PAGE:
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Tuesday, April 24 • 11:35am - 11:55am
Weaving The Narrative: Material Culture Analysis Of The Elegiac Patchwork Of Selections From The NAMES Project AIDS Memorial Quilt

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Discourse involving the Acquired Immunodeficiency Syndrome (AIDS) epidemic have centered on the social and political climate at the onset of the outbreak in the early 1980’s. At that time, AIDS was categorized as a gay disease and initially labeled terms such as “gay cancer” and “the gay plague.” As gay men began to die exponentially from this disease they were further marginalized by the lack of governmental involvement and societal stigma. Thus, personal and intimate stories of those who lost their battle to AIDS and individuals who were close to them were pushed to the periphery of society. The purpose of this study is to illustrate how the NAMES Project AIDS Memorial Quilt acts as more than a tool for awareness and site of grieving; it humanizes the lived experience of each individual memorialized within its panels by preserving their stories. Through content analysis of a selection of quilt panels, cathartic and symbolic themes are explored. These threaded themes, such as the importance of naming the deceased and the significance of the clothing, photographs, handwritten letters, and other paraphernalia mosaically exhibited on the panels, provide a plurality of voices to these otherwise hidden and silenced narratives. The results of this research add these narratives into dominant historical discourse surrounding the AIDS epidemic.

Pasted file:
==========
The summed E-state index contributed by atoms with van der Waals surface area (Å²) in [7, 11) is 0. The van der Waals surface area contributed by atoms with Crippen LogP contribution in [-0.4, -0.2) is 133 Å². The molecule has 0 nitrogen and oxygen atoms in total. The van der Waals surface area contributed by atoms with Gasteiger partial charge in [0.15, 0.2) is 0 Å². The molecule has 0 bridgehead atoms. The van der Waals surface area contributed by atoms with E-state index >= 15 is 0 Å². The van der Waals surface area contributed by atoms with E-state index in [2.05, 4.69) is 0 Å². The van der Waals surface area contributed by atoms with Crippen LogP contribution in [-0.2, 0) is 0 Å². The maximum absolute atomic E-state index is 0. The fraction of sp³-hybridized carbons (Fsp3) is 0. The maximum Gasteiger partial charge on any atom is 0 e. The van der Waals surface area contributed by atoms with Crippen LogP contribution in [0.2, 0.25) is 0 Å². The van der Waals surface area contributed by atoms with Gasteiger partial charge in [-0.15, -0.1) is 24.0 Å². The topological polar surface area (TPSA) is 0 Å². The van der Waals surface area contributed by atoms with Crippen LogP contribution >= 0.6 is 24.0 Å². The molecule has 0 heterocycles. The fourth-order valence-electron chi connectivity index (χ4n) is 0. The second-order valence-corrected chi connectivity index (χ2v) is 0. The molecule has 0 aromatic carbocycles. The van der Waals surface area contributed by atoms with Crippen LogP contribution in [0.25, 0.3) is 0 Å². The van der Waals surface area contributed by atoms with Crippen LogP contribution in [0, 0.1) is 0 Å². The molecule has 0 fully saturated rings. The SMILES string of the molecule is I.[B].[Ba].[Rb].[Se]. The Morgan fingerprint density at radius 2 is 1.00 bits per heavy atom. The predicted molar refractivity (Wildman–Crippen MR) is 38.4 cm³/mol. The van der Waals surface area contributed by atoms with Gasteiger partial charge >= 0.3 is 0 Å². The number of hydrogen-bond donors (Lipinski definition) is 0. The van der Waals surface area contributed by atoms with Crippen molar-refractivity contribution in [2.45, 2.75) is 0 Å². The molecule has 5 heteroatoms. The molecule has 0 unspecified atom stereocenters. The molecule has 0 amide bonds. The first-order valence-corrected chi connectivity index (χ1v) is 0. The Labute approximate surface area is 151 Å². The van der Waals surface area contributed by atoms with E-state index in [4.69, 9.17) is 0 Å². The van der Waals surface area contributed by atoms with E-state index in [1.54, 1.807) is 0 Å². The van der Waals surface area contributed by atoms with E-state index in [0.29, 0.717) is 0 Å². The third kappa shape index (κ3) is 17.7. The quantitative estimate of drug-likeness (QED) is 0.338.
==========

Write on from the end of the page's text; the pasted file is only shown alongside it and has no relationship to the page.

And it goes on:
Tuesday April 24, 2018 11:35am - 11:55am PDT
236 Zageir Hall